ISBN 978 0 7559 5597 8
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PART 1 - THE CONTEXT
What we mean by hard-to-reach
Parents, Peers, School and the wider Community
PART 2 - RECOGNISING THE BARRIERS
Black and minority ethnic young people
Does ageism start at 16?
PART 3 - GET ON THE GOOD FOOT
Setting up your street based service
Tools of the job
Always work in pairs
Manage young people's expectations thoughtfully
Dealing with challenging behaviour
Keep the boundaries clear
Work at their pace
Respect young people's territory
Create learning readiness
Your safety on the street
If in doubt get out
Recording your work
This document provides practical guidelines for professionals who seek to improve their engagement with hard-to-reach young people with a view to reducing offending. It is largely geared towards youth workers, in both the statutory and voluntary sectors who aim to reach young people on the streets. It is also an appropriate reference point for specialist organisations such as, the police, the fire service and health and education professionals, that wish to do targeted outreach work with specific groups of young people especially if this involves going out to where those young people are.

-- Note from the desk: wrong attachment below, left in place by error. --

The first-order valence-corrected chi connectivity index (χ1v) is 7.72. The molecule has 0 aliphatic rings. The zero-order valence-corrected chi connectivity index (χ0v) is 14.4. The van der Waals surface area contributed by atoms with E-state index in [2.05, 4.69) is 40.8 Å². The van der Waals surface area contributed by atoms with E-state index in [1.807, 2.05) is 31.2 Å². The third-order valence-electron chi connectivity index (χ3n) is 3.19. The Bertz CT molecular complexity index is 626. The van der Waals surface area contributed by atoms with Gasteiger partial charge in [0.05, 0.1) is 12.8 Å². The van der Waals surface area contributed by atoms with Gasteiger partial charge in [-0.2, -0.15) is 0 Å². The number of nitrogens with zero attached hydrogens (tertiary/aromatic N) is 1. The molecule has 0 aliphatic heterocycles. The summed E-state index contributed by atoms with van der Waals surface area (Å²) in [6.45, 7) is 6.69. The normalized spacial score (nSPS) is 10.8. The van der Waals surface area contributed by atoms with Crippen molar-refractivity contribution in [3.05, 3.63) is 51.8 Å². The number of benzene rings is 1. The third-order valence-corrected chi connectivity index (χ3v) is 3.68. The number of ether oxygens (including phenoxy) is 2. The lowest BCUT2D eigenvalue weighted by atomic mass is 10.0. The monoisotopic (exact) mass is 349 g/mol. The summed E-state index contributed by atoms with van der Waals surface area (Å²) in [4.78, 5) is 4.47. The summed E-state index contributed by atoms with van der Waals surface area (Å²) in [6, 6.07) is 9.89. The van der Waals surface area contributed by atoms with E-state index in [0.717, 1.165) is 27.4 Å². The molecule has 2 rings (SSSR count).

These guidelines will help you to view young people and their behaviour within the context of the family, the community and their peers. It will provide you with clear boundaries for your work to ensure that you are aware of your own limitations as well as the possibilities. It will enable you to understand and manage the risks associated with this type of work appropriately.
We want all young people in Scotland to benefit from positive opportunities, which make a real difference to their lives, and a youth work sector equipped and empowered to achieve ongoing positive outcomes for young people now and in the future.
Developed by Streetwork UK and the Scottish Government
I am banned from everywhere. I used to go to the club but Laura goes and she was always being bitchy and everyone would do what she said. They won't let me go back because I lost my temper and hit her and now they say that I am a risk to the other people and the staff. It was ages ago but they still say I am too much trouble - I wouldn't want to go now anyway but they have discos there on a Friday and everyone goes so I just have to wait outside or sometimes my mates stay out with me.